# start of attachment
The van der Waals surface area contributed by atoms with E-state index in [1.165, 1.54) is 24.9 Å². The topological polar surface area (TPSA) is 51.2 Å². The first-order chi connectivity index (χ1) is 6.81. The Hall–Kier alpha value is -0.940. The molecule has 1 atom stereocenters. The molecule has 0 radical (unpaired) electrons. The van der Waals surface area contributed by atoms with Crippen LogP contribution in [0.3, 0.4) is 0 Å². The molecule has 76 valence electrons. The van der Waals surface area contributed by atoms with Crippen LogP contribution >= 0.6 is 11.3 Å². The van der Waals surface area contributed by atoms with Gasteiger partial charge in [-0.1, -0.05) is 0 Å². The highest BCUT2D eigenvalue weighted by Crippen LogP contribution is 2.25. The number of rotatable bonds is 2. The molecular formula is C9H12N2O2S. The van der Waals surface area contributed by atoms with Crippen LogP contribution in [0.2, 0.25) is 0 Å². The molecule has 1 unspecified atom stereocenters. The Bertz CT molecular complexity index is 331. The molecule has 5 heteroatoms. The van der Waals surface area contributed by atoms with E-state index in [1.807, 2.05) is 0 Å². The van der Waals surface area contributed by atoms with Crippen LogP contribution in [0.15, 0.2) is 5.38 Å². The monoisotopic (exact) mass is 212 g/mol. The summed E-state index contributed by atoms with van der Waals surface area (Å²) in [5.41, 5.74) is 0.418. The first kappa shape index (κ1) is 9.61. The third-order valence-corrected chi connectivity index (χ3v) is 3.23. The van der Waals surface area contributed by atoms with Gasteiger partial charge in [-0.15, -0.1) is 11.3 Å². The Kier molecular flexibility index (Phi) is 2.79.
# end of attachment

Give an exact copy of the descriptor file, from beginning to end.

The van der Waals surface area contributed by atoms with E-state index in [1.165, 1.54) is 24.9 Å². The topological polar surface area (TPSA) is 51.2 Å². The first-order chi connectivity index (χ1) is 6.81. The Hall–Kier alpha value is -0.940. The molecule has 1 atom stereocenters. The molecule has 0 radical (unpaired) electrons. The van der Waals surface area contributed by atoms with Crippen LogP contribution in [0.3, 0.4) is 0 Å². The molecule has 76 valence electrons. The van der Waals surface area contributed by atoms with Crippen LogP contribution >= 0.6 is 11.3 Å². The van der Waals surface area contributed by atoms with Gasteiger partial charge in [-0.1, -0.05) is 0 Å². The highest BCUT2D eigenvalue weighted by Crippen LogP contribution is 2.25. The number of rotatable bonds is 2. The molecular formula is C9H12N2O2S. The van der Waals surface area contributed by atoms with Crippen LogP contribution in [0.2, 0.25) is 0 Å². The molecule has 1 unspecified atom stereocenters. The Bertz CT molecular complexity index is 331. The molecule has 5 heteroatoms. The van der Waals surface area contributed by atoms with E-state index in [1.807, 2.05) is 0 Å². The van der Waals surface area contributed by atoms with Crippen LogP contribution in [0.15, 0.2) is 5.38 Å². The monoisotopic (exact) mass is 212 g/mol. The summed E-state index contributed by atoms with van der Waals surface area (Å²) in [5.41, 5.74) is 0.418. The first kappa shape index (κ1) is 9.61. The third-order valence-corrected chi connectivity index (χ3v) is 3.23. The van der Waals surface area contributed by atoms with Gasteiger partial charge in [-0.15, -0.1) is 11.3 Å². The Kier molecular flexibility index (Phi) is 2.79.